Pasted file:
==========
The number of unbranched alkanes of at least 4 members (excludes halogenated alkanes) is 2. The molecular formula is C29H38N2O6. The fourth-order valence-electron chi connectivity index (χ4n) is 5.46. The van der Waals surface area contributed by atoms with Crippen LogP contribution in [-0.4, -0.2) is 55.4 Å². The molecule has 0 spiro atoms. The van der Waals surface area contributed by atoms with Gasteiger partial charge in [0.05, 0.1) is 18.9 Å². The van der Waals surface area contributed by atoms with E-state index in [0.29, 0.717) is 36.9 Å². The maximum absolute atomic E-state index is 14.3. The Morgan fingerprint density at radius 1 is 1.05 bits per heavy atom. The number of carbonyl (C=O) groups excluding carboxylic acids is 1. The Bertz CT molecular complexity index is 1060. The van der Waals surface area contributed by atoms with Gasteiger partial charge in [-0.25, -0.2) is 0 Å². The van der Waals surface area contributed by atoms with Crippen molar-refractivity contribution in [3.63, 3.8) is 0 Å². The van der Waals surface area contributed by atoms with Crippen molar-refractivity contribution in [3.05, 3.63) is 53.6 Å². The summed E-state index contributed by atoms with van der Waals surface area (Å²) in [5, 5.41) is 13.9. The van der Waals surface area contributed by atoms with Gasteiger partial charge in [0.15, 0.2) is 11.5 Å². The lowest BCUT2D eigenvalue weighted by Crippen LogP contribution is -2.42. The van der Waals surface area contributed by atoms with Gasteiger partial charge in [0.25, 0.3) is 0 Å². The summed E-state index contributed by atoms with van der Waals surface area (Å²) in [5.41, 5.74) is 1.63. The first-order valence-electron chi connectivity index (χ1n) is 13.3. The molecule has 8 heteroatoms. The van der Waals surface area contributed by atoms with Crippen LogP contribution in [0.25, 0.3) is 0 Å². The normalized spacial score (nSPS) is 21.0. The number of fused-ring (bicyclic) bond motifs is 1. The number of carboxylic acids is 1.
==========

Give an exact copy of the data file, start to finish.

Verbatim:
The number of unbranched alkanes of at least 4 members (excludes halogenated alkanes) is 2. The molecular formula is C29H38N2O6. The fourth-order valence-electron chi connectivity index (χ4n) is 5.46. The van der Waals surface area contributed by atoms with Crippen LogP contribution in [-0.4, -0.2) is 55.4 Å². The molecule has 0 spiro atoms. The van der Waals surface area contributed by atoms with Gasteiger partial charge in [0.05, 0.1) is 18.9 Å². The van der Waals surface area contributed by atoms with E-state index in [0.29, 0.717) is 36.9 Å². The maximum absolute atomic E-state index is 14.3. The Morgan fingerprint density at radius 1 is 1.05 bits per heavy atom. The number of carbonyl (C=O) groups excluding carboxylic acids is 1. The Bertz CT molecular complexity index is 1060. The van der Waals surface area contributed by atoms with Gasteiger partial charge in [-0.25, -0.2) is 0 Å². The van der Waals surface area contributed by atoms with Crippen molar-refractivity contribution in [3.63, 3.8) is 0 Å². The van der Waals surface area contributed by atoms with Crippen molar-refractivity contribution in [3.05, 3.63) is 53.6 Å². The summed E-state index contributed by atoms with van der Waals surface area (Å²) in [5, 5.41) is 13.9. The van der Waals surface area contributed by atoms with Gasteiger partial charge in [0.15, 0.2) is 11.5 Å². The lowest BCUT2D eigenvalue weighted by Crippen LogP contribution is -2.42. The van der Waals surface area contributed by atoms with Gasteiger partial charge in [0.25, 0.3) is 0 Å². The summed E-state index contributed by atoms with van der Waals surface area (Å²) in [5.41, 5.74) is 1.63. The first-order valence-electron chi connectivity index (χ1n) is 13.3. The molecule has 8 heteroatoms. The van der Waals surface area contributed by atoms with Crippen LogP contribution in [0.25, 0.3) is 0 Å². The normalized spacial score (nSPS) is 21.0. The number of fused-ring (bicyclic) bond motifs is 1. The number of carboxylic acids is 1.